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The Six Month Sleep Regression

Want to know a secret? This is my FAVORITE baby age! Their little personalities just start to explode and they are curious about EVERYTHING around them. Their sleep also has the ability to start to consolidate as well (although it may not feel like it if you are in the thick of the six-month sleep regression!)

To review, regressions fall into three categories:

1. Skill-Based Regressions: Your baby is learning a new skill like crawling, sitting, or talking!

2. Separation Anxiety-Based Regressions: Your child is learning more about how they exist in relation to you in space. They might also be learning what is an effective way to have you come back to them!

3. Cognitive-Based Regressions: We see this often in the toddler years! Toddlers are learning a variety of skills that include power, control, and reasoning.

The six-month sleep regression is purely a skill-based regression! Your baby is learning a variety of new skills, some of which they might try to practice at 3 AM. While babies develop their skills at various rates, some of these skills might include:

· Rolling (both ways!)

· Babbling, squealing, and blowing raspberries

· Pushing up on their hands

Don’t forget that your baby may handle each regression differently. While the 4-month regression may have been AWFUL for you, the 6-month regression may be a breeze. Try not to build up anxiety in anticipation of the regression. We will be able to handle whatever comes your way!

Symptoms of the 6-Month Sleep Regression

· Short naps (You may see the return of some 30-45 minute naps)

· Trouble falling asleep at bedtime or elongated wakings in the middle of the night

Strategies to Manage the 6-Month Regression

1. Practice new skills during the day!

Mastering these new skills is what will help your baby work through this regression! Make sure you are giving your baby lots of floor time and interactive time with you to practice these new skills! Here are some ideas on how to do this:


Place interesting items just out of reach on the left or right side of your baby. Shake the items or encourage your baby to roll toward them. If needed, help guide your baby through the process of rolling but don’t just flip them over! Instead, help them first twist their lower body then tuck their arm over. Once they have rolled onto their tummy, use the same toy to help them roll back by holding the toy within their view over their shoulder, and slowly moving it behind them until they initiate the roll back. If they need help, then you can use your hands to help guide them back over.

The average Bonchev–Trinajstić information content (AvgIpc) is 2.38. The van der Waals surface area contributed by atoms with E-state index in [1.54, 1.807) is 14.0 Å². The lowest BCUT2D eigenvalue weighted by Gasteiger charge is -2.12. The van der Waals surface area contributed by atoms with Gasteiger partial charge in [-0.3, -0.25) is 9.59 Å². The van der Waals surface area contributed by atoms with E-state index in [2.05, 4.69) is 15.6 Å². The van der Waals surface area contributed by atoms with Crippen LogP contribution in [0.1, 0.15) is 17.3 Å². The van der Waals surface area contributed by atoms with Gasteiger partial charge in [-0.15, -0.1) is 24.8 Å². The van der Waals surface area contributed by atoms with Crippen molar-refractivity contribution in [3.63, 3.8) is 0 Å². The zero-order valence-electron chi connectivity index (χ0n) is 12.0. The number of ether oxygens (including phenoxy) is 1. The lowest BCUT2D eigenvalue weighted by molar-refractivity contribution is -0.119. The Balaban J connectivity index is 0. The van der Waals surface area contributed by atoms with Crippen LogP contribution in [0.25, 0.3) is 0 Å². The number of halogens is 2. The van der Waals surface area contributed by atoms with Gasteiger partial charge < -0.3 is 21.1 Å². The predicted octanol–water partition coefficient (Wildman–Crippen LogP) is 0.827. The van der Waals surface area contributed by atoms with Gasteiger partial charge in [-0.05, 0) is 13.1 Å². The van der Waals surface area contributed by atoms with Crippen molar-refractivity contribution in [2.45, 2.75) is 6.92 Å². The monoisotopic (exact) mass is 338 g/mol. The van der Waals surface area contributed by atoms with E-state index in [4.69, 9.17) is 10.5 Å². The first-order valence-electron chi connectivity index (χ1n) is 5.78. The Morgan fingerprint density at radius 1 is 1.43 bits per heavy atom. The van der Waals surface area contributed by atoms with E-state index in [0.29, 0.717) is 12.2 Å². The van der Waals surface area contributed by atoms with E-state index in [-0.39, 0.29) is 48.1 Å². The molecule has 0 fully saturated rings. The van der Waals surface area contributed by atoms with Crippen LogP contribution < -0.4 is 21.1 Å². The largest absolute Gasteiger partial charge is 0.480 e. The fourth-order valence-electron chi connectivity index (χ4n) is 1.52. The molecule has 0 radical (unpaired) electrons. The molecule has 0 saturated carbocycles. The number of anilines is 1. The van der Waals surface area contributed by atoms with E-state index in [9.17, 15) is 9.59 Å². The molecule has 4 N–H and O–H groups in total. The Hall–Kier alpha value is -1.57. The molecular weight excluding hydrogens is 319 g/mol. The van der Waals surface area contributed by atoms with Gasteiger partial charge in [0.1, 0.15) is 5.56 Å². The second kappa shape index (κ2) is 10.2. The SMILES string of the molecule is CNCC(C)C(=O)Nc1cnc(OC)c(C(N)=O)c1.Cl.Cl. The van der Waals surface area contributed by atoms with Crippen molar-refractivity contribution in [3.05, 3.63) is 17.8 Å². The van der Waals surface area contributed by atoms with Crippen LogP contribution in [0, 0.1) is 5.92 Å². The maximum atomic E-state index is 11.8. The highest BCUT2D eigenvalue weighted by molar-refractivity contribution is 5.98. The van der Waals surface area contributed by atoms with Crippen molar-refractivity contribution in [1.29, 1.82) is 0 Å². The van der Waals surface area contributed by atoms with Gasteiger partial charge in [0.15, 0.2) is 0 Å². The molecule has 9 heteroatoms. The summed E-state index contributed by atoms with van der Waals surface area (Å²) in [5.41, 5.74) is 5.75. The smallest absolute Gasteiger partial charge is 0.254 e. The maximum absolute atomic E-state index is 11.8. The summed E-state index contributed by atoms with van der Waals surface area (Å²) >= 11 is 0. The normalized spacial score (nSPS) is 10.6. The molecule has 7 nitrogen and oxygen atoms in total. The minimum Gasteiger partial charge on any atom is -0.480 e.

If you need help teaching your baby to roll, I absolutely LOVED this video Series from Emma Hubbard. Emma is a Pediatric occupational therapist with over ten years of experience in her field. She offers newborn development courses and evidenced based tips through her website and social media outlets!

If your little one is working on rolling from front to back, watch this video:

Emma has an equally valuable video to teach your baby how to roll from front to back as well! If your baby often gets “stuck” on their belly, this video is PERFECT for you!

Verbal skills

Talk to your baby, smile when they babble or squeal, and imitate their sounds back to them! Need some ideas on working through this skill with your baby? I found this video from The Early Talker to be incredibly helpful!

Pushing up on their hands

This is the first sign that your baby is developing the skills they need to work on crawling! This skill comes after you have mastered tummy time. If they can clearly lift their head, then they may be ready to work on the next step! Put a toy in front of them and slowly raise it up higher and higher, encouraging them to lift to look at it. If they have trouble with this, then you can roll up a towel and lay it under their armpits so they get the sensation of lifting up on their hands first!

Emma Hubbard has an excellent video to walk you through the steps to help your baby master these skills that lead to crawling, and you can find information on this first step towards the beginning of her video!

2. Give your baby space at night if they are not crying.